Security firm ESET says it analyses samples targeting macOS every day. These usually contain potentially unwanted applications that inject advertising into a browser session. But Keydnap is different – it steals the content of the macOS keychain (passwords) and maintains a permanent backdoor in the Mac. It communicates with a command and control server (C&C).
ESET says it has discovered how the ransomware was spread – via a recompiled version of the otherwise legitimate open source BitTorrent client application Transmission and distributed on its official website. The file remained there for most of 28 and 29 August and ESET says anyone who downloaded Transmission v2.92 needs to check if they are infected.
Keydnap uses the same processes as KeRanger – in both cases, a malicious block of code is added to the main function of the Transmission application. And just like KeRanger, a legitimate code signing key was used to sign the malicious Transmission application bundle, and it is still signed by Apple and bypasses Gatekeeper protection.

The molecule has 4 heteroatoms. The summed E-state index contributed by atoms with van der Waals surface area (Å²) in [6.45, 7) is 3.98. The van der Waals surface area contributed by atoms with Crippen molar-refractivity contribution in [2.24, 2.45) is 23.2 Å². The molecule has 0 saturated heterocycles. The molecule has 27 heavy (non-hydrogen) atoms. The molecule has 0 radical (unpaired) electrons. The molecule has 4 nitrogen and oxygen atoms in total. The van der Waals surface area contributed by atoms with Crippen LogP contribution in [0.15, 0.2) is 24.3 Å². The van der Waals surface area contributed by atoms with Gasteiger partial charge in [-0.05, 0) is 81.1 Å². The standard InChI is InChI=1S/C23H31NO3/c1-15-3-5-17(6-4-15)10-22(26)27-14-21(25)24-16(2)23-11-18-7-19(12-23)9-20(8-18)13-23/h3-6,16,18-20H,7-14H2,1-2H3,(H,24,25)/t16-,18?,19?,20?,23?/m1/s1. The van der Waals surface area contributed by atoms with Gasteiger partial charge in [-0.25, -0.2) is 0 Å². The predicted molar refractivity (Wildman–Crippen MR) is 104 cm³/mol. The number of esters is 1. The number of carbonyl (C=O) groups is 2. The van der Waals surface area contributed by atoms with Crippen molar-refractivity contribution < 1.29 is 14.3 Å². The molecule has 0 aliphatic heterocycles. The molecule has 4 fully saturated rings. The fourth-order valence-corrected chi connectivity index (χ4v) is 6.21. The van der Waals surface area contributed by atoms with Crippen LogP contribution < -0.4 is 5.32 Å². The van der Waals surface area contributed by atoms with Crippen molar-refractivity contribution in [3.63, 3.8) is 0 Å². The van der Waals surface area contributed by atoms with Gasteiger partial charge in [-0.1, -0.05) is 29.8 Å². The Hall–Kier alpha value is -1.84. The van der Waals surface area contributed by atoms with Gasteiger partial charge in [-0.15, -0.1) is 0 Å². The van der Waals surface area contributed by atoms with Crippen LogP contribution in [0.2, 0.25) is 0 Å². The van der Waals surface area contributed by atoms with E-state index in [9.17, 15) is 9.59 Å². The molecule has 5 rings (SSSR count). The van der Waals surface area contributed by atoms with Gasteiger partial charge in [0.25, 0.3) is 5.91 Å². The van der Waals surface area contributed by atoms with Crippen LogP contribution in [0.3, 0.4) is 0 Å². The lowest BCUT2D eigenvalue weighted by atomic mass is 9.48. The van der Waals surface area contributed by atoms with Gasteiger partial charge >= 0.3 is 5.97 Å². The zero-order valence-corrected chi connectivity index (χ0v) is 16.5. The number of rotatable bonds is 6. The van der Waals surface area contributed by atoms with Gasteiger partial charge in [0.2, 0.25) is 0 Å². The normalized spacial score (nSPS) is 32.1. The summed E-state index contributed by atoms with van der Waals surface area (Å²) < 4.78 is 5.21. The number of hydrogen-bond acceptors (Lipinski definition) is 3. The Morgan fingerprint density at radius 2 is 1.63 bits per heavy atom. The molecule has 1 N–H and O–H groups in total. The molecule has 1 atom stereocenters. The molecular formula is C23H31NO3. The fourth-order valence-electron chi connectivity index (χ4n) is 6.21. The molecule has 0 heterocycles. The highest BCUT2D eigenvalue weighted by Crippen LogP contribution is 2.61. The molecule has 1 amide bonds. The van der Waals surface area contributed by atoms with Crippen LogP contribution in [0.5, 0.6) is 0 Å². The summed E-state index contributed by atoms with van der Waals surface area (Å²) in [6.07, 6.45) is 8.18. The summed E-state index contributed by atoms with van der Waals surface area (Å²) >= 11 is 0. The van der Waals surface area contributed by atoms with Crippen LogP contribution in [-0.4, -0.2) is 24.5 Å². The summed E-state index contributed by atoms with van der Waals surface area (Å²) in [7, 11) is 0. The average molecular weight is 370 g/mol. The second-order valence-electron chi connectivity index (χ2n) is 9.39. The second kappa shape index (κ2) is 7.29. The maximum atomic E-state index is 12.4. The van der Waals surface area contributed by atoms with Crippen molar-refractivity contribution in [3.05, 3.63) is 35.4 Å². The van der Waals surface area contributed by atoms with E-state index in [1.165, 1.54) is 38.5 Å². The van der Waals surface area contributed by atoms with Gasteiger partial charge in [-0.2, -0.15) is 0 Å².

Users should look for the presence of any of the following files or directories:
- $HOME/Library/Application Support/com.apple.iCloud.sync.daemon/icloudsyncd
- $HOME/Library/Application Support/com.apple.iCloud.sync.daemon/process.id
- /Library/Application Support/com.apple.iCloud.sync.daemon/
Keydnap won’t go away – ESET says that over the past few days it has evolved quickly from Version 1.0 to 1.5 and will keep maturing. The most significant change is the presence of a standalone Tor client that enables it to reach its onion-routed C&C server without the need of a Tor2Web relay.